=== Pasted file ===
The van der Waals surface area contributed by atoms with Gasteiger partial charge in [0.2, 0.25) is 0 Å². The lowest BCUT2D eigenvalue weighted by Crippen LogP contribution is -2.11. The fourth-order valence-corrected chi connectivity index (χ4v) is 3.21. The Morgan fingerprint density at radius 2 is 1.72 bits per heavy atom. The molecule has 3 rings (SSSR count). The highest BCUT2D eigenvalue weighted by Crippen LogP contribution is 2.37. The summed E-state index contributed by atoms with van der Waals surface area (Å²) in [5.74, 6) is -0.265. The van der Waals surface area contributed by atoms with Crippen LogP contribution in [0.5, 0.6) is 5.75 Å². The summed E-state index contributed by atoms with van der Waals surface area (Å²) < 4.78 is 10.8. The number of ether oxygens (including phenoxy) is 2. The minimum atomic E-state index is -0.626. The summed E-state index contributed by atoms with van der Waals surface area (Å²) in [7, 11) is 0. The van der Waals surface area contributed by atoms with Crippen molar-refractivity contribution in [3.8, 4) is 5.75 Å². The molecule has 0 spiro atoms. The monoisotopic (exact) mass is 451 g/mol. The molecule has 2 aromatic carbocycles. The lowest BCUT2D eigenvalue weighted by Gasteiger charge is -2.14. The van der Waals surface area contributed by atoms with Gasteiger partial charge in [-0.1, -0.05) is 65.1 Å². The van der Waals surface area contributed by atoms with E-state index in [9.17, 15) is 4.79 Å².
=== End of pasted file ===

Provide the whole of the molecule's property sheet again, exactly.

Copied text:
The van der Waals surface area contributed by atoms with Gasteiger partial charge in [0.2, 0.25) is 0 Å². The lowest BCUT2D eigenvalue weighted by Crippen LogP contribution is -2.11. The fourth-order valence-corrected chi connectivity index (χ4v) is 3.21. The Morgan fingerprint density at radius 2 is 1.72 bits per heavy atom. The molecule has 3 rings (SSSR count). The highest BCUT2D eigenvalue weighted by Crippen LogP contribution is 2.37. The summed E-state index contributed by atoms with van der Waals surface area (Å²) in [5.74, 6) is -0.265. The van der Waals surface area contributed by atoms with Crippen LogP contribution in [0.5, 0.6) is 5.75 Å². The summed E-state index contributed by atoms with van der Waals surface area (Å²) < 4.78 is 10.8. The number of ether oxygens (including phenoxy) is 2. The minimum atomic E-state index is -0.626. The summed E-state index contributed by atoms with van der Waals surface area (Å²) in [7, 11) is 0. The van der Waals surface area contributed by atoms with Crippen molar-refractivity contribution in [3.8, 4) is 5.75 Å². The molecule has 0 spiro atoms. The monoisotopic (exact) mass is 451 g/mol. The molecule has 2 aromatic carbocycles. The lowest BCUT2D eigenvalue weighted by Gasteiger charge is -2.14. The van der Waals surface area contributed by atoms with Gasteiger partial charge in [-0.1, -0.05) is 65.1 Å². The van der Waals surface area contributed by atoms with E-state index in [9.17, 15) is 4.79 Å².